One of the most common questions people ask when they’re looking to upgrade their system is whether to go for a standard pre-built PC or explore the custom PC options on the market. If you’re planning to buy a computer system soon, we tell you everything you need to know to make the right decision.

Price to Performance Ratio

When you’re buying a new computer, the first thing on your mind is likely price. You’ll often be restricted to a tight budget and it’s your goal to get the most bang for your buck. Pre-built PCs are sold in bulk by brands with the sole objective of improving the bottom line and profitability. Factors like labour cost, advertising campaigns and the salaries of the various people involved in the product’s life cycle increase the overall price of the machine.

Custom PC parts, on the other hand, are available on the market at lower prices, and you can often easily spend the same amount — or less — on these parts but get a much more powerful machine. That being said, that reduction in price does come at another cost — you need to assemble your custom PC parts to create a working PC. If you’re confident you can assemble your machine — or you know someone who can do it for you — you’ll have a PC with better performance without hurting your budget.

The Time It Takes to Get What You Need

Companies spend millions of dollars and hundreds of hours on technical research to design PCs that can meet all manner of requirements and needs, from intensive graphics design work to storage for data hoarders who need ample space for all their photos, videos and documents. However, when you buy a pre-built PC, whatever you intend to use it for, the experience is largely the same — you plug it in and power it up and then you’re ready to go.

When you buy a custom PC, however, it’s not a case of enjoying a seamless out-of-the-box, plug-and-play experience. You need to source all the essential parts, check their compatibility, assemble them and run multiple tests. This is all before you can actually use your PC for its intended purpose. This process can take a lot of time and it might be a hassle you just don’t need — especially if you have limited technical knowledge.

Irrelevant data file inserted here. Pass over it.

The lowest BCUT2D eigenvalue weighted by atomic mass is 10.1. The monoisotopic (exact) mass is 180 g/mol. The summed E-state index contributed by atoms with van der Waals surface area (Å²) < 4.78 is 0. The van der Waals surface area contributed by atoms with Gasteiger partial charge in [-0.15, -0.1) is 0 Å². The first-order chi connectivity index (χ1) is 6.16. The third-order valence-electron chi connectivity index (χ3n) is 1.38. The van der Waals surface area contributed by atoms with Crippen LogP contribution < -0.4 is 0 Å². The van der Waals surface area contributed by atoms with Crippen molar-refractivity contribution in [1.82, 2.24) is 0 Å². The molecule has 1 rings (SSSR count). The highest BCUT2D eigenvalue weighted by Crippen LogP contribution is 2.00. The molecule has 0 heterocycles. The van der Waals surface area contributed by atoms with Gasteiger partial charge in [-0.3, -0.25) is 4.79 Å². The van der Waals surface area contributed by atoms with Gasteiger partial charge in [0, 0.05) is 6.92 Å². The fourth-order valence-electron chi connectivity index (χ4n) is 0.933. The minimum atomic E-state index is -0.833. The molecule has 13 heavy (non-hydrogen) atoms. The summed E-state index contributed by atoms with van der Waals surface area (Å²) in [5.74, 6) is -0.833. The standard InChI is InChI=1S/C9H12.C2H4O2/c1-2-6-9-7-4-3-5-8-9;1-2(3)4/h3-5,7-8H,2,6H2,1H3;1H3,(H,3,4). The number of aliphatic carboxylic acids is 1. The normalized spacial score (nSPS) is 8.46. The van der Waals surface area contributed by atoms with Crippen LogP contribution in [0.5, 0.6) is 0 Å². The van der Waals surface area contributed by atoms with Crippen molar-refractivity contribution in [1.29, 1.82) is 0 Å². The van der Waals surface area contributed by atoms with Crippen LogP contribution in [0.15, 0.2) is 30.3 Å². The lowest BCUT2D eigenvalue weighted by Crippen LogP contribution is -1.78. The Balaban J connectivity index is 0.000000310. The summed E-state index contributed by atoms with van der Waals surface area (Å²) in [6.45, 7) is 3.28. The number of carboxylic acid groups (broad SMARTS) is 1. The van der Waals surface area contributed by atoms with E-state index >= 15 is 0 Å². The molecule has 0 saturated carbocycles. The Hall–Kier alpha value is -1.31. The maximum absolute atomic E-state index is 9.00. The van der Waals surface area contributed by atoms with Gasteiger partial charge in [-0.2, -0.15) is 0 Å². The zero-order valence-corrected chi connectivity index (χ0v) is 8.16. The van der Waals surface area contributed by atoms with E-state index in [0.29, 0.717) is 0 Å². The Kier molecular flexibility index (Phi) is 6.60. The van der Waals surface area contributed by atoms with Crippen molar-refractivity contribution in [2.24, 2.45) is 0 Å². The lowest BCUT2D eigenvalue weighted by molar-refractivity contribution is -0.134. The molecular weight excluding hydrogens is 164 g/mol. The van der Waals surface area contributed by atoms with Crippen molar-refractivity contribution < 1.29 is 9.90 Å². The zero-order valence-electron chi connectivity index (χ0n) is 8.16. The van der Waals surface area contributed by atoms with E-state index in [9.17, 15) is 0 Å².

Customisation

Now that computers are used for high-end gaming as well as technical tasks, personalisation is an important factor. Pre-built PCs come with certain features and specifications — ranging from the graphics card installed to the PC’s RAM (Random-Access Memory). If these built-in specs align with what you need from a PC, great. But if not, it might be time to consider looking at a custom option, unless, of course, you’re willing to up your budget to get a pre-built computer with a better spec.

When building a custom PC, you can upgrade various components, including RAM, SSD (Solid-State Drive), monitor size and graphics card. If you’re a hardcore gamer, for example, your standard pre-built machine won’t do. You’ll likely want a larger hard drive to store your games, a significant amount of RAM to ensure you don’t experience lag and freezing, and a top-of-the-range graphics card with dedicated memory to ensure you can play the latest games the way they were designed to be enjoyed. Likewise, if you’re a video editor, graphics designer or coder, you should consider a custom PC — not only to get the best for your budget but also to get the best full stop.

Technical Support

If your technical PC knowledge is a little lacking and you think you may require customer support to fix specific issues in the future, your best option is to go for a pre-built PC, as they typically come with a warranty of between one and two years. During checkout, you can usually extend this further for an additional cost. During this period, you’ll benefit from free technical support provided by the company, as well as repairs should your PC break. However, if you can confidently handle common technical issues by yourself, or you know someone who can, it’s well worth forgoing the technical support in favour of building a custom PC that will benefit you in all the ways outlined above.

Decide what you want more of — convenience, customer support and a quick fix or an exclusively designed machine built exactly for you and your needs. Once you’ve decided whether to go pre-built or custom, the fun really begins as you determine exactly what you want from your new PC.

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About the Author

Bibhuranjan

Editorial Officer, technofaq.org I'm an avid tech enthusiast at heart. I like to mug up on new and exciting developments on science and tech and have a deep love for PC gaming. Other hobbies include writing blog posts, music and DIY projects.